The Gold Report: Frank, thanks for joining us today. Gold has been trading within a fairly narrow range over the last six months or so. What is your outlook for the near to mid term?
Frank Holmes: Gold has its own DNA of volatility. It's a non-event for gold to go up or down 20% in a rolling 12-month period. So, we could easily see gold run to $1,500 over the next 12 months.
There are two drivers for that: fear and love. The fear trade is what dominates most of the psyche of Europe and America. The biggest driver in the short term is the real interest rate: that is what a government is offering to pay you to buy their government bonds, deducting the consumer price index (CPI) number, which recalibrates every month.
Right now, two-year and five-year U.S. Treasury bonds are offering negative rates of return, so that's still attractive for gold. However, the 10-year bond has now gone positive because the CPI number fell, from 2.2 to 1.9. I think the CPI will probably trough here, and then we'll get negative rates again for those time periods.
Every time we've had negative interest rates for 2-year, 5-year and 10-year Treasury bonds, gold started a big rally.
TGR: That's the fear side. What's happening on the love side?
FH: The love trade is all about giving gold to those you love. You give it for weddings, anniversaries, birthdays. History also has many examples of the role of gold in tragedies that happen in countries, for instance, the Vietnamese boat people—those who got out had gold. More recently, in Syria the first people who got out were those who owned gold. They could buy their way out. So, not only can you wear gold on your wrist and your arms and your neck but, also, it can save your life if there's a turmoil in your country.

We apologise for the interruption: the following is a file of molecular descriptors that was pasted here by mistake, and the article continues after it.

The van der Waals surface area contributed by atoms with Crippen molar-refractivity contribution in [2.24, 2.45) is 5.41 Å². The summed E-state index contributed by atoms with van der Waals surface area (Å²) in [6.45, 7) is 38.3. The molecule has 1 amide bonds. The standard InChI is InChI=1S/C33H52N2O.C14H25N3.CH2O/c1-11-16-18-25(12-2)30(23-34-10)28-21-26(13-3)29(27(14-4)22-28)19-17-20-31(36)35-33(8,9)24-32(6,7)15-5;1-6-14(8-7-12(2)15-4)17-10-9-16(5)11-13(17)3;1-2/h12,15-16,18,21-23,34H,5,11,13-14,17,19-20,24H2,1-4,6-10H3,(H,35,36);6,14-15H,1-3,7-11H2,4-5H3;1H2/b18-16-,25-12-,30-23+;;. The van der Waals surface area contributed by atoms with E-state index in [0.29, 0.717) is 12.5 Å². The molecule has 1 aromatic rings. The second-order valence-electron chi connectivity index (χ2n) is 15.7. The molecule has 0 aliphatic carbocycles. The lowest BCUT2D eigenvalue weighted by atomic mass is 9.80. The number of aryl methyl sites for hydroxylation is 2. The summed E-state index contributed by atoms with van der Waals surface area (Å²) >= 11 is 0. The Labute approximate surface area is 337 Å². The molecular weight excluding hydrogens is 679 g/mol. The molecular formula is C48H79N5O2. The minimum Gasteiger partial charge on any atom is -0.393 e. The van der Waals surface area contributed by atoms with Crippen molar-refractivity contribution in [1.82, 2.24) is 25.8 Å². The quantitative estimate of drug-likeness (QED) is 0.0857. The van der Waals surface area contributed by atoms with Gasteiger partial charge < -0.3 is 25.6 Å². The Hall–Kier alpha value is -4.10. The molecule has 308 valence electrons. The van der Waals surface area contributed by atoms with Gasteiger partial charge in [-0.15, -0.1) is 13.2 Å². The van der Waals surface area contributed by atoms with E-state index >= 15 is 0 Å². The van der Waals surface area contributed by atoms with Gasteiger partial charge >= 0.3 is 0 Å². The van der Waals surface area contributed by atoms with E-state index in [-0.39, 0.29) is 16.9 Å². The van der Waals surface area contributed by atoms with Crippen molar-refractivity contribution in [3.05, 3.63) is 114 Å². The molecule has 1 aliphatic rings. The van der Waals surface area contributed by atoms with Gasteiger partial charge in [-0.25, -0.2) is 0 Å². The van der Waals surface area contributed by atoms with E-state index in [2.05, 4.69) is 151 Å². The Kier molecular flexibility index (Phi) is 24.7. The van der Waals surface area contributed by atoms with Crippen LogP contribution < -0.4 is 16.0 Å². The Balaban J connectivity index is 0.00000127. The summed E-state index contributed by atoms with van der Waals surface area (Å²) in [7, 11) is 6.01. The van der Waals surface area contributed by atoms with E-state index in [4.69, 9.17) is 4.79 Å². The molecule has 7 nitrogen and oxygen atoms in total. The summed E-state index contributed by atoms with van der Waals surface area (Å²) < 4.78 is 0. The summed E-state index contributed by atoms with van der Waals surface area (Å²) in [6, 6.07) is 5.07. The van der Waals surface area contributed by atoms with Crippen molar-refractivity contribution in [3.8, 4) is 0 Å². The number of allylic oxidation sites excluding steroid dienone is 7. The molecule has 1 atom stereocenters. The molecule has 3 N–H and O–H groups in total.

The love side had little love this time last year because India was going through turmoil, which particularly accelerated in the fall. But India is now back on the market and has been buying gold in very big buckets. The rising GDP per capita in China and India are highly correlated to gift giving for gold.
TGR: You have been in the gold investing field for many years. How has the world of gold investing changed since you started in the industry?
FH: The biggest macro factor is the tectonic shift of China going from being a price taker to price maker: the shift of big bricks of gold going from North America to Switzerland, being melted down into smaller bricks and showing up in China. China is buying gold for its central bank and China is buying with massive savings programs like the Dollar Cost Averaging program, where millions of people, with every paycheck, buy a gram of gold. That is a significant shift.
Also, the manipulation of bond prices is now more exposed. In fact, governments are doing it right now; by buying back 5-year bonds or 30-year bonds, they can manipulate the yield curve. And brokers and banks have been involved with manipulating gold and silver prices.
Gold is money, and it is the fourth most liquid asset in the world. So naturally, banks, especially central banks, are going to do anything to manage the price of gold because otherwise it exposes their runaway money printing. That's what we have to deal with, but it's a matter of time that it pops to a higher level.
TGR: How do individual investors fit into this market? How can they find the best opportunities?
FH: They have to do their homework on some of the smaller gold names. It's always shown that if you have five really great stocks, and you really know them on fundamentals, and management has a disciplined track record, you can get the best alpha. But when it comes to funds, you have to have at least 21 names.
TGR: How do the gold exchange-traded funds (ETFs) fit in?
FH: The GDX (VanEck Vectors Gold Miners ETF) and GDXJ (VanEck Vectors Junior Gold Miners ETF) have been extremely disruptive to the capital markets. In the beginning, it was a positive note; they were aggregating money. All they had to do was put out names and a market cap, and it became self-fulfilling that billions of dollars rolled into these ETFs. They just kept buying their own names. It didn't matter if it was a poorly run company or a fantastic company, they just bought it on market cap and liquidity.